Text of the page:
Benjamin,

Front end developer.

Style guide contents page.

Who for?

Mainly for internal stakeholders to view but also a version was made available for external agencies to use to make sure anything they designed/developed would match HomeServe.com as close as possible. I also intended for this to be used by the Front End Development team so we can grab snippets of code and test any major CSS changes easily.

I also found that documenting a lot of the code made me strip out a lot of unnecessary modules or even code within a module, when you have to comment on the purpose or build of some HTML sometimes you realize it may not be needed at all.

Start one sooner and build as you go

Me, 2 months ago

What is it?

The style guide is living document of colors, typography, lists, tables, containers, grid systems, media that are being used across HomeServe.com, it also contains a lot of information on templates we have, modules we can use, browser and device stats and also has a help section for website accessibility.

Baseline of style guide on a mobile phone.
Baseline of style guide on a mobile phone.

Why create it?

I decided to create a style guide for HomeServe.com as a way to stop a lot of the small but not insignificant changes that sometimes creep up over months of development. Requests for the changing of an icon used on a bulleted lists as an example can be shown to business owners and shown how it will affect not just their new journey but the whole of the website. It would also become a place where people can come and see modules/components that we’ve already built and can therefore be easily used in anything new.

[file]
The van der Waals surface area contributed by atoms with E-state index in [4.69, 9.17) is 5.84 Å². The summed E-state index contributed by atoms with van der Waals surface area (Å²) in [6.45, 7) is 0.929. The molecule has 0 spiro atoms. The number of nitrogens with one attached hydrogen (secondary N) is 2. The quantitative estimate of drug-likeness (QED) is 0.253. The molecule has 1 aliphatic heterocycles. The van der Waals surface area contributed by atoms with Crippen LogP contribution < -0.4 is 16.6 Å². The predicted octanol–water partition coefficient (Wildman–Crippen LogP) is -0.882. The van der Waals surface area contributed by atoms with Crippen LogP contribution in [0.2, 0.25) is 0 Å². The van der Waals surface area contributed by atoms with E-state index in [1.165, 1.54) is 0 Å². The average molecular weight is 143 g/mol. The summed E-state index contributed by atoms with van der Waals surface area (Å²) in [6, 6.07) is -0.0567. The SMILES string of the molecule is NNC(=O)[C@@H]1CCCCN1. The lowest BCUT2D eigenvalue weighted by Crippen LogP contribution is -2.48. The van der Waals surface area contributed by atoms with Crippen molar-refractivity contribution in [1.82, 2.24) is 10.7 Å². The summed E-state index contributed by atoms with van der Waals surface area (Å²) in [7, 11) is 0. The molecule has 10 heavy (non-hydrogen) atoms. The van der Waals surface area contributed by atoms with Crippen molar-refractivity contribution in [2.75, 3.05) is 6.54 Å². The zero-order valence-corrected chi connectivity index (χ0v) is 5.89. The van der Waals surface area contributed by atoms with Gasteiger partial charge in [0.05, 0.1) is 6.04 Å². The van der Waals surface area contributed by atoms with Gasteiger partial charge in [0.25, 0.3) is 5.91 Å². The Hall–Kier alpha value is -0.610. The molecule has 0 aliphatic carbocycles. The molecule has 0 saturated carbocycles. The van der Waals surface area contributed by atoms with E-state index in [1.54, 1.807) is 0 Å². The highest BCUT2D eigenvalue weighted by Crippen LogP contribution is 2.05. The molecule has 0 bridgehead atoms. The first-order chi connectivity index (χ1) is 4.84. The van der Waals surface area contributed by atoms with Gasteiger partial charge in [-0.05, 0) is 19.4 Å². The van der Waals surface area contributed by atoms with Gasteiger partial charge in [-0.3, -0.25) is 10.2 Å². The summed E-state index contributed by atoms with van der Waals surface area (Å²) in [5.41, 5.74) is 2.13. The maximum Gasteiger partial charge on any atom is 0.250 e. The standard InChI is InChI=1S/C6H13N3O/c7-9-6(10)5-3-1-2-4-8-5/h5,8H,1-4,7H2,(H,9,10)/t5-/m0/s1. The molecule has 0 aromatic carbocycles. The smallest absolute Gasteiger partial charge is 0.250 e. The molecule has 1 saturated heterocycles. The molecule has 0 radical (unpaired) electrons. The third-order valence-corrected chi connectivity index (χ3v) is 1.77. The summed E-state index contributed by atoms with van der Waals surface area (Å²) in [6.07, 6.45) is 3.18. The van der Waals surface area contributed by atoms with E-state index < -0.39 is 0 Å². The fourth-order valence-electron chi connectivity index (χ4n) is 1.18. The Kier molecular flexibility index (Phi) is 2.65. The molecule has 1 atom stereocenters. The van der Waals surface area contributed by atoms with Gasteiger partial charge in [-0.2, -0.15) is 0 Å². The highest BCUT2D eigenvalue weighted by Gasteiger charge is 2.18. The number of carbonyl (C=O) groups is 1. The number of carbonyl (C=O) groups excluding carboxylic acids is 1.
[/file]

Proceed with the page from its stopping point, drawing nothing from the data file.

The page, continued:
My main motivation for creating the style guide was to document and obtain ‘sign off’ of each element as we go, colors, typography, how lists should look, tables etc just to maintain consistency not only across the look of the website but also the code behind the scenes.

Templates on style guide.
Templates on style guide.
Likes
  • It looks amazing
  • Internally everyone loves it
  • Having a repository to check every element
  • Seeing how all the elements stack up together such as the heading styles
  • The guide can be sent to agencies to maintain the same look and feel externally
Dislikes
  • It has started to get a little on the large size so getting ‘sign off’ can be difficult at times as there is so much to look through
Lessons learnt
  • Start one sooner and build as you go. Adding already developed components to the guide months after build has shown how we’ve strayed from previous look and feel unintentionally
  • As it wont be hosted and view able to normal HomeServe users use it as an opportunity to do something a little different, a bit of fun, may be make it a playground for new ideas as well as documentation